The Sopranos meets Harry Potter in White Cat, the first book in The Curse Workers series by Holly Black ( The Spiderwick Chronicles). Everyone in Cassel’s family is a curse worker, meaning they can manipulate people’s emotions, memories—even outright kill them—with a simple touch of the hand. Curse working is illegal, but that doesn’t stop a Mafia-like underworld from using their powers to control everyone around them. As far as he knows, Cassel himself can’t work curses, but he’s living with a dark secret of his own—he murdered his childhood best friend, Lila. Black confidently weaves an insidious tale of corruption and greed, building a morally ambiguous world where even the most crooked con artists can’t always tell whether their emotions and memories are their own. Red Glove, the second book in the series, is due in May 2011.
3) Siren by Tricia Rayburn
Summer vacation takes a turn for the sinister in Tricia Rayburn’s Siren. After her sister dies in a cliff-diving accident during the annual family vacation to Winter Harbor, Maine, Vanessa learns that her sister was keeping secrets… secrets that might be connected to the string of mysterious, water-related deaths plaguing the town. Both the narrator and the sleepy seaside town are finely drawn, and Rayburn never strays far from the engrossing plot that updates the lore of a supernatural baddie that’s as old as The Odyssey.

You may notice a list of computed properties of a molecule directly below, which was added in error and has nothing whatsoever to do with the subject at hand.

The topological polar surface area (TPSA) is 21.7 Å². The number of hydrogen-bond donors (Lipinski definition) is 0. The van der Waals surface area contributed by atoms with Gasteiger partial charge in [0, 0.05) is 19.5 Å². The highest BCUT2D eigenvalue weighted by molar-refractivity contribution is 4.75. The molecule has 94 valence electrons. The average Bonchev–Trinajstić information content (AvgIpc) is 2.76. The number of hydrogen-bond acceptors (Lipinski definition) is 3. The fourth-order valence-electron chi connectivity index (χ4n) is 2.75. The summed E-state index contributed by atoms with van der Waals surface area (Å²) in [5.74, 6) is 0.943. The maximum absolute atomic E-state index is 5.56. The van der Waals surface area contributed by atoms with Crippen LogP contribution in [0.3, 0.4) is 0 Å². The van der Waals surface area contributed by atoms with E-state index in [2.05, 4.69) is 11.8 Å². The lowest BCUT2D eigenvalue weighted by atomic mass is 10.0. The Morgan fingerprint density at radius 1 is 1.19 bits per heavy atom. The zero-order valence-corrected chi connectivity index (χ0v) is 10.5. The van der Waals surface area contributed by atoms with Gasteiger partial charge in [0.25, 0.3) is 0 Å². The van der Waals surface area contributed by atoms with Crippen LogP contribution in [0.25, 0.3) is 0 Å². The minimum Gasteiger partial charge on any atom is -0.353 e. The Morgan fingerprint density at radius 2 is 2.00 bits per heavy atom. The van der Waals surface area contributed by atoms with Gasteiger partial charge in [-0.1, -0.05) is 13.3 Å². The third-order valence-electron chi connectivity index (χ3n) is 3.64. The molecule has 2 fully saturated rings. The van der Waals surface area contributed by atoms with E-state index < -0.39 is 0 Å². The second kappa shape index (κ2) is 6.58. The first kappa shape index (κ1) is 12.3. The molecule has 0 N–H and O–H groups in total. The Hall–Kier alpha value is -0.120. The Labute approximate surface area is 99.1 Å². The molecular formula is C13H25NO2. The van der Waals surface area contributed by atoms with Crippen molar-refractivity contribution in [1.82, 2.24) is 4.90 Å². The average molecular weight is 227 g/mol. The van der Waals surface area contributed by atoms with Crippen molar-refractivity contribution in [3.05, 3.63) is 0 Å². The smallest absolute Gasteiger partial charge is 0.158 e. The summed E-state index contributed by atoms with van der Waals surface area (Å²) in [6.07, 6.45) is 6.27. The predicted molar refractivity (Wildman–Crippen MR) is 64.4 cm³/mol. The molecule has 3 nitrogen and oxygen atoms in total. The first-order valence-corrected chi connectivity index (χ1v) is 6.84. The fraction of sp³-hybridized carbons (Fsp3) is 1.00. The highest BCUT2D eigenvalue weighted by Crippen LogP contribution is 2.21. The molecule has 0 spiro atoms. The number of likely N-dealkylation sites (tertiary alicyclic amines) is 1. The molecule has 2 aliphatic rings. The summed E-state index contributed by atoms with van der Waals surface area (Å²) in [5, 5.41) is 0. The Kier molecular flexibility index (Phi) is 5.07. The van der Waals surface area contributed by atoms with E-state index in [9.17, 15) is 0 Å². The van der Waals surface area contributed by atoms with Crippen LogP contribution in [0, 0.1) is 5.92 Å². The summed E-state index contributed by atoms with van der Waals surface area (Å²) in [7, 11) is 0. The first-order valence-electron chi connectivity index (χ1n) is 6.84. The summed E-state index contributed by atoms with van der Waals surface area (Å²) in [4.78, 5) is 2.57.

4) Shade by Jeri Smith-Ready
In Shade, the first of a new trilogy by Jeri Smith-Ready, everyone born after the Shift—an unexplained event 16 years earlier—can see and hear ghosts. This has never been more than an inconvenience to Aura, the first baby born after the Shift, until her boyfriend Logan suddenly dies. Before long, Aura is caught between her almost-relationship with Ghost Logan and the very-much-alive Zachary. Smith-Ready avoids the trap of letting her heroine get mired in mourning, instead allowing her to focus on the mysteries of the Shift and her connection to Zachary, who happens to be the last baby born before the Shift. The result is a book that’s impossible to put down and will leave readers counting down the days until the next installment.